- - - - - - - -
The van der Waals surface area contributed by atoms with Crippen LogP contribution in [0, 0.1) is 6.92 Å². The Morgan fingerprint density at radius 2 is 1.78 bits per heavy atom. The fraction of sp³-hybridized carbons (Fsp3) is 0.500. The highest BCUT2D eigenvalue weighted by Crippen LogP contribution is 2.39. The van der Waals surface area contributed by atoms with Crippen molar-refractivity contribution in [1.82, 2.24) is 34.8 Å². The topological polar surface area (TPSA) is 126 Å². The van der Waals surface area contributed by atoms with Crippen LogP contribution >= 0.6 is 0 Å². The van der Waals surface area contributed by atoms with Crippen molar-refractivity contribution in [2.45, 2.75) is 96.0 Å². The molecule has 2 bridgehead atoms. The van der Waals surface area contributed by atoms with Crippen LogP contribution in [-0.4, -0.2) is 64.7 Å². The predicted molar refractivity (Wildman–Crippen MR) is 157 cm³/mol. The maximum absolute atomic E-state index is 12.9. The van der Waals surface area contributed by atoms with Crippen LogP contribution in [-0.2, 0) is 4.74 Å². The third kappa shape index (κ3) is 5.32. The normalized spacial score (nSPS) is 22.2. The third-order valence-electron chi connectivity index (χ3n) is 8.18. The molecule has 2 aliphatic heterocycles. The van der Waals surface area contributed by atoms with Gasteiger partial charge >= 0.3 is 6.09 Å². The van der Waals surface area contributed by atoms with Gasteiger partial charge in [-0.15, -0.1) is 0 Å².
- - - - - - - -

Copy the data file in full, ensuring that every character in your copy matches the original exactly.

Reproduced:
The van der Waals surface area contributed by atoms with Crippen LogP contribution in [0, 0.1) is 6.92 Å². The Morgan fingerprint density at radius 2 is 1.78 bits per heavy atom. The fraction of sp³-hybridized carbons (Fsp3) is 0.500. The highest BCUT2D eigenvalue weighted by Crippen LogP contribution is 2.39. The van der Waals surface area contributed by atoms with Crippen molar-refractivity contribution in [1.82, 2.24) is 34.8 Å². The topological polar surface area (TPSA) is 126 Å². The van der Waals surface area contributed by atoms with Crippen LogP contribution >= 0.6 is 0 Å². The van der Waals surface area contributed by atoms with Crippen molar-refractivity contribution in [2.45, 2.75) is 96.0 Å². The molecule has 2 bridgehead atoms. The van der Waals surface area contributed by atoms with Crippen LogP contribution in [-0.4, -0.2) is 64.7 Å². The predicted molar refractivity (Wildman–Crippen MR) is 157 cm³/mol. The maximum absolute atomic E-state index is 12.9. The van der Waals surface area contributed by atoms with Crippen LogP contribution in [-0.2, 0) is 4.74 Å². The third kappa shape index (κ3) is 5.32. The normalized spacial score (nSPS) is 22.2. The third-order valence-electron chi connectivity index (χ3n) is 8.18. The molecule has 2 aliphatic heterocycles. The van der Waals surface area contributed by atoms with Gasteiger partial charge >= 0.3 is 6.09 Å². The van der Waals surface area contributed by atoms with Gasteiger partial charge in [-0.15, -0.1) is 0 Å².